“While he constantly nurtures his faith through worship and reflection, for Chris (and for Fr. Arrupe) faith is above all a call to service – service with a preferential option for the poor and marginalized,” Dick said. “Chris’ faith sustains his desire to make a difference, to build God’s kingdom every day.”
Service is nothing new to Chris, whose family belongs to St. Pius X Parish, Wauwatosa. “There was always just an understanding that it was an important value to know how or be able to put yourself in another person’s shoes and empathize with other people,” said Chris of his family’s approach to service. “And I think that’s kind of what got me started in service work.”
Vicky, a dental office receptionist and former nurse, said Chris’ longing to help others stems from his childhood.
“Chris has always loved to help others,” she said in an e-mail interview with your Catholic Herald. “His heart is full of compassion. Once, when he was about 4 years old, we were on the MU campus. A homeless person approached us and asked for some money. I offered to buy him a meal instead, but he wasn’t interested. I explained that he was homeless, and Chris asked if he could stay in our extra bedroom.”
Chris’ compassion for the less fortunate will follow him into his career, she said.
“Chris is a wonderful son, a sensitive person and, if he chooses to study medicine, he will be a compassionate doctor,” Vicky said.
With everything he’s done – playing guitar at Mass, planning retreats, studying abroad, including three trips to El Salvador, doing volunteer work with the YMCA’s one-on-one mentoring program, with parenting classes at the Milwaukee Secure Detention Facility, and at several clinics just to name a few examples – Chris said the exposure to social justice issues has been a powerful experience and has challenged him to grow in his faith.
He’s been especially influenced by his time in El Salvador.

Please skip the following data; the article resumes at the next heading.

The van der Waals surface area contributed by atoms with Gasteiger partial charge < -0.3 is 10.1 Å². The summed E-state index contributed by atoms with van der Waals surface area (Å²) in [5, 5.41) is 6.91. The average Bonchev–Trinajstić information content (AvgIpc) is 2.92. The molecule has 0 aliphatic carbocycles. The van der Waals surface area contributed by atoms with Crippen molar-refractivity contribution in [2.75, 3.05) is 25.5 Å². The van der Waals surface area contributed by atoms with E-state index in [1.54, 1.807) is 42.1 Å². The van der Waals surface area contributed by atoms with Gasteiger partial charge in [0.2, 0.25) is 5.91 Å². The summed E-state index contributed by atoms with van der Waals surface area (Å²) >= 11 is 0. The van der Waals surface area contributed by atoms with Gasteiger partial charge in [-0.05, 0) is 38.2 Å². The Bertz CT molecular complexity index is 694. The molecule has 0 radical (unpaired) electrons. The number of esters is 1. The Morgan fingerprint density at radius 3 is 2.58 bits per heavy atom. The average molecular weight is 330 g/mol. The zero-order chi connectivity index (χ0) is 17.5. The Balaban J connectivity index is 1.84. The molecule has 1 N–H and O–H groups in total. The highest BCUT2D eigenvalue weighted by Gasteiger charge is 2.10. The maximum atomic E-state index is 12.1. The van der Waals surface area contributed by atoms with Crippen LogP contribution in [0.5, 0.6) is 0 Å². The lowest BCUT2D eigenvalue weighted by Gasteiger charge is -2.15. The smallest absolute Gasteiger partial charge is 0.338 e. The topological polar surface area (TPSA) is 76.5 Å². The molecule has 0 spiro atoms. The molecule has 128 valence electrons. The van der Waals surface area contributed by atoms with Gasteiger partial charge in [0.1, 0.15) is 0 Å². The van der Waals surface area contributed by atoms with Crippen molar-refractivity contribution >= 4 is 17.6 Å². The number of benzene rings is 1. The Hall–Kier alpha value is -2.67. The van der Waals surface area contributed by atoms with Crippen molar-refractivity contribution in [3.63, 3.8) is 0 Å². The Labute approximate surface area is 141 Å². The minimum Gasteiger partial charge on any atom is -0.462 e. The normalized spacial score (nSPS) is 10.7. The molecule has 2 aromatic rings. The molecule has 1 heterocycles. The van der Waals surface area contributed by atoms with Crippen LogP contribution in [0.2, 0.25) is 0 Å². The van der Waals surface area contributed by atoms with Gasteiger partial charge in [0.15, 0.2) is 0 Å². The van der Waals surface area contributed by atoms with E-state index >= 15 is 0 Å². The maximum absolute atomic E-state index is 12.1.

“I think the level of poverty and suffering there really caused me to think about (faith) in a new way,” Chris said, explaining that the faith with which he had been raised was more personal and individualistic than the more communal, “we’re in this together” way that people in El Salvador share their faith. “… this suffering is what really united them and it was difficult to see pain and hurt and death being what brought people together, but in addition to that, they were also brought together by this remarkable ability to just celebrate and enjoy what they did have.”
To reconcile his concept of God before he left for El Salvador with what he experienced, Chris said he talked about it in lengthy conversations with Jesuit Fr. José Moreno, whom he referred to as a spiritual mentor. “Talking things out with Fr. Moreno, (helped) I think, more than anything.”
Fr. Moreno, pastor of St. Patrick and Our Lady of Guadalupe parishes, Milwaukee, said that since he first met Chris, the latter has matured in his faith through the many questions he’s asked.
“I was very impressed about his eagerness to learn and that is important for me,” Fr. Moreno said, explaining that Chris’ honesty and the way he was always looking for solutions to problems made him unique compared to other young adults.
“Something that’s very unique in a person is that even though he has a lot of doubts and concerns about the church, faith, the tradition of faith and the creed and all that stuff, he still wants to be a part of it,” Fr. Moreno said, adding that many others reject it but Chris didn’t.
Being a part of El Salvadoran communities has restored his faith and brought more meaning to it, according to Chris, but he’s still figuring out how everything – the old experiences and the new that he has yet to encounter – make sense.
“I guess the most important part about being Catholic would be being a part of something that is larger than yourself,” Chris said. “And being a part of an organization that has a history that maybe isn’t necessarily perfect and has its flaws, but being part of a larger community, a larger body of people who are working together for some common, shared purpose.”